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Chronic Exposure to Low Frequency Noise at Moderate Levels Causes Impaired Balance in Mice



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PLoS One. 2012; 7(6): e39807.
Published online 2012 Jun 29. doi:  10.1371/journal.pone.0039807
PMCID: PMC3387207
PMID: 22768129
Chronic Exposure to Low Frequency Noise at Moderate Levels Causes Impaired Balance in Mice
Haruka Tamura, 1 Nobutaka Ohgami, 1 Ichiro Yajima, 1 Machiko Iida, 1 Kyoko Ohgami, 1 Noriko Fujii, 2 Hiroyuki Itabe, 3 Tastuya Kusudo, 4 Hitoshi Yamashita, 4 and Masashi Kato 1 , *
Georges Chapouthier, Editor


We are routinely exposed to low frequency noise (LFN; below 0.5 kHz) at moderate levels of 60–70 dB sound pressure level (SPL) generated from various sources in occupational and daily environments. LFN has been reported to affect balance in humans. However, there is limited information about the influence of chronic exposure to LFN at moderate levels for balance. In this study, we investigated whether chronic exposure to LFN at a moderate level of 70 dB SPL affects the vestibule, which is one of the organs responsible for balance in mice. Wild-type ICR mice were exposed for 1 month to LFN (0.1 kHz) and high frequency noise (HFN; 16 kHz) at 70 dB SPL at a distance of approximately 10–20 cm. Behavior analyses including rotarod, beam-crossing and footprint analyses showed impairments of balance in LFN-exposed mice but not in non-exposed mice or HFN-exposed mice. Immunohistochemical analysis showed a decreased number of vestibular hair cells and increased levels of oxidative stress in LFN-exposed mice compared to those in non-exposed mice. Our results suggest that chronic exposure to LFN at moderate levels causes impaired balance involving morphological impairments of the vestibule with enhanced levels of oxidative stress. Thus, the results of this study indicate the importance of considering the risk of chronic exposure to LFN at a moderate level for imbalance.
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Exposure to noise generated in occupational and daily environments is one of the community hazards in our society [1], [2]. Noise consists of sound with broad frequencies, but there is limited information about the frequency-dependent influence of noise on health. Low frequency noise (LFN) is constantly generated from natural and artificial sources. The frequency range of LFN is usually defined as being below 100 Hz, while that of infrasound is usually below 20 Hz [3]. LFN is ubiquitously detected in our modern society and is generated from many occupational and daily sources including transportation systems, industrial devices, air movement devices (e.g., wind turbines, compressors, ventilation and air-conditioning units) and household appliances (e.g., washing machines, refrigerators and freezers). Thus, we are routinely exposed to LFN generated from various devices in the daily environment. In fact, our measurements showed LFN at moderate levels of about 70 dB sound pressure level (SPL) generated from various ordinary devices (Table 1).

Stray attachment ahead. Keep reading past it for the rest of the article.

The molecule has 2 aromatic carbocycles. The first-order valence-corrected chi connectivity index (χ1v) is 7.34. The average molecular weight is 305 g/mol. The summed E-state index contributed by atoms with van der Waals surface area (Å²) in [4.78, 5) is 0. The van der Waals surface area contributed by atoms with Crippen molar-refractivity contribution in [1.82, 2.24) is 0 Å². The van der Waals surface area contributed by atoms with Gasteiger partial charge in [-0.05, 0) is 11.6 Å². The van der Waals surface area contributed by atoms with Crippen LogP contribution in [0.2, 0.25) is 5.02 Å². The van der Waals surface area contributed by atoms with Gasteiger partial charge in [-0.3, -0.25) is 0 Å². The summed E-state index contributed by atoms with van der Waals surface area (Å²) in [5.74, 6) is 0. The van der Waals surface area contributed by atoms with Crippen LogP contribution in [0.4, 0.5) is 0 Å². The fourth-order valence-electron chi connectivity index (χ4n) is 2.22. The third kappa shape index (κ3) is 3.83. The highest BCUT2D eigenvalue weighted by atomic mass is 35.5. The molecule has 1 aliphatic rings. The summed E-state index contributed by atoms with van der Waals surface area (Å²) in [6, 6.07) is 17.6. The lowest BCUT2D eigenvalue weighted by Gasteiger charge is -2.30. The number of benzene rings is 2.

Table 1
Typical low frequency noise levels of electric devices in experimental rooms.
Electric devices
Noise levels (dB SPL) at 100 Hz
4°C freezers
−30°C freezers
−80°C freezers
Ice makers
Draft chambers
Noise levels (means ± SD) were measured by a noise level meter and calculated as an average of five repeated measurements. Noise levels were measured at a distance of approximately 20 cm from the devices shown in Table 1. Background level (mean ± SD) of low frequency noise at 100 Hz was 35.7±2.7 dB SPL in 5 experimental rooms without noise-generating devices shown in Table 1.